The man behind the curtain is an incredibly wounded and broken man; a man who has struggled with pedophilia his entire life; a man addicted to child pornography; a man who had learned to embrace and celebrate this part of himself, thanks to a very misguided, unethical and criminal therapist.  The man behind the curtain had secrets that he told no one, except for his colluding therapist—not his best friend of 40 years, not his sister and certainly not his wife.  He had created such a convincing set of props to support his performance and to add legitimacy to his perverted interest in children; he was considered an expert in child development particularly as it relates to spirituality.  This gave him a legitimate reason to study children.  Did he accomplish good things?  Probably but no one will remember them because of the life he hid behind the curtain.  Did he love his own children?  Yes, and as one standing watch throughout their childhood, I believe he loved them in all the appropriate and good ways and none of the bad.  Was he a good husband?  Yes, for a number of years, probably.  But that hidden part of his core being destroyed what “relationship” there was long before I was aware that it had been destroyed.
 So now I am left with a tattered curtain and the evidence of his hidden life, most days it has been intolerable to examine the fragments that remain.  But I am now able to sift through the debris and begin to see TRUTH more clearly than I have been able to withstand up to this point.  And I am finding that truth, no matter how painful, is so much better than deception.  I am finding that living and soaking in truth is healing and empowering, it is life giving.  For far too many years, I lived in the shadow of that performance in front of the curtain, knowing and sensing that there was something deeper behind the performance.  For far too many years I had to silence my gut, quiet my fears and go on believing what seemed unbelievable.  Now I have been given the opportunity to live in the truth—not the way in which I would have chosen it but I am grateful nonetheless.  Because truth sets us free.

Saturday, December 15, 2012

Growth in the Cracks

I noticed cracks in the sidewalk today--nothing new, right?  But particularly so in the part of the country where I live that is prone to frequent earthquakes.  We have cracks everywhere.

But these cracks had grass growing up through them.  Recent rains have germinated the dormant seeds lying in the cracks and new life is springing up.

Seems to me that grass growing in the cracks of concrete is a good metaphor for the growth a broken and cracked life offers.

I may be a "cracked pot" but I know there are tender shoots of green growing through my cracks--I am healing and changing.  And that is exciting!

Thursday, December 13, 2012

The Worst but Best Gift

Christmas Day 2011 I was given the worst gift I had ever received in my life.  We had just returned from a family Christmas trip and I was already dreading the first Christmas Day without any of our children present.  Our refrigerator had turned into a freezer while we were gone so what little food we had was frozen solid.  There was no ham roasting in the oven or friends coming to share this most special holiday with us.  I was sad about the state of our Christmas Day but heartened when he said he wanted to talk after he returned from church.  Our relationship had been in troubled waters for a number of years and I was hopeful that maybe the family trip had worked some magic; maybe he was willing to really work on us; maybe this day would be the beginning of a new relationship. It was and it wasn’t.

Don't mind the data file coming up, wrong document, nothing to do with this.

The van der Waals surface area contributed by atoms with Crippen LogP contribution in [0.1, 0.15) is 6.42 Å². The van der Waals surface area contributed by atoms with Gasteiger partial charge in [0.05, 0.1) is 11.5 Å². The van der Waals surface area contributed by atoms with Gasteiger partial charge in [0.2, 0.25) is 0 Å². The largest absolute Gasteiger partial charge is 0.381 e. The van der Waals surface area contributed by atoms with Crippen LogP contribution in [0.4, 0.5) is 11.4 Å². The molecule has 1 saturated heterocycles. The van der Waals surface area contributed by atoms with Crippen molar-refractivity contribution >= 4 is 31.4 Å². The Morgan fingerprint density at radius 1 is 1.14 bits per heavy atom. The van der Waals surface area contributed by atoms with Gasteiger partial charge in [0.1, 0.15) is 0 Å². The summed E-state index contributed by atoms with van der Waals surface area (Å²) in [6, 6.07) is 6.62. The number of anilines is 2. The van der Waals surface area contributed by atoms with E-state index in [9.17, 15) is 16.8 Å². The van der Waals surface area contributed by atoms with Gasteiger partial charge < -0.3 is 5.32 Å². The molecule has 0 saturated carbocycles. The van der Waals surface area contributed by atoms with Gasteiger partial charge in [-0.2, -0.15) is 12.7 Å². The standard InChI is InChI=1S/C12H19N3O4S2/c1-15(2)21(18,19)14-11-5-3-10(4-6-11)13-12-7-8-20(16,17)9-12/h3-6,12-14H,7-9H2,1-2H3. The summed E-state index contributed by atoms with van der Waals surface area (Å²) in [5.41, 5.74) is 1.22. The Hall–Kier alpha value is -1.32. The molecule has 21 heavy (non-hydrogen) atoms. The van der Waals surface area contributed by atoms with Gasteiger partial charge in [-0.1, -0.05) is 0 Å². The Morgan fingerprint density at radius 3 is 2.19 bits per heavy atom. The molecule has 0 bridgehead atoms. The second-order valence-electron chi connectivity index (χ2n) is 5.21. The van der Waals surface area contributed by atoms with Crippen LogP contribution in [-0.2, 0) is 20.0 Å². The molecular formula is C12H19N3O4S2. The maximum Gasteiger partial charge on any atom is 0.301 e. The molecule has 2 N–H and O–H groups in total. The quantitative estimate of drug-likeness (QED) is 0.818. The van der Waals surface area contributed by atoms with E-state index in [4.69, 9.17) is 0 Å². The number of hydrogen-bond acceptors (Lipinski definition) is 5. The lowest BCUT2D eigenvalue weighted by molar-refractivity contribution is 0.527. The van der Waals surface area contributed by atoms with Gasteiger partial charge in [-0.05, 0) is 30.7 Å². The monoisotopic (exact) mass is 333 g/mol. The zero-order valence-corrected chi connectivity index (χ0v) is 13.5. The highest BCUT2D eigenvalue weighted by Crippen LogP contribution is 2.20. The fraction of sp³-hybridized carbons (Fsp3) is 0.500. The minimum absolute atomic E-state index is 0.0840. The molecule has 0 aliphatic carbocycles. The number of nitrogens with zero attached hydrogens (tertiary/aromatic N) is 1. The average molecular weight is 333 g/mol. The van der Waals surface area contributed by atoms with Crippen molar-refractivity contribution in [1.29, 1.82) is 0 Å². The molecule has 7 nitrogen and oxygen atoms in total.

The worst Christmas present I ever received was my husband of 33 years telling me he no longer wanted to live with me or be in relationship with me.  To say I was devastated would be a huge understatement.  I had drawn a line in the sand months before but hoped that it would incentivize him towards working on our relationship rather than ignoring it.  I was the first one to utter the word “divorce” but hoped that it would be a reality check for him—that he would feel the urgency that I did to re-animate our dying relationship.  I still held hope for us; I still believed in us; I still wanted “us.”  I knew in my gut that he didn’t really want “us” but I refused to admit it to my heart.  But once he uttered those words, my heart broke with the knowledge that my gut had been right and like Alexander, my day was a “terrible, horrible, no good, very bad day.”[1]  It was the worst day of my life, or so I thought at the time.  It was the worst gift I had ever received, or so it seemed.

His uttering those horrible words were perhaps the most honest thing he had ever said to me or at least said in years.  My gut knew his “problem with pornography” was greater than he believed but his arguments were so persuasive.  My gut knew that his attraction to children was sexual but his denial and rationalization made sense in a crazy way.  And to argue against his position was to argue with his “therapist” as well and created unbelievable discord and difficulty for days.  So I silenced my gut; I disconnected from the truths it was screaming; I ignored the knowledge that it tried to communicate to me.  Until he gave me the worst gift ever.  And therein lies the paradox:  the worst gift became the best gift because it gave me freedom to reconnect with my gut, to leave the destruction and death of a shell of a marriage, to begin to rediscover myself, or maybe discover myself is a better description.  I wonder if I ever truly knew who I was outside of relationship.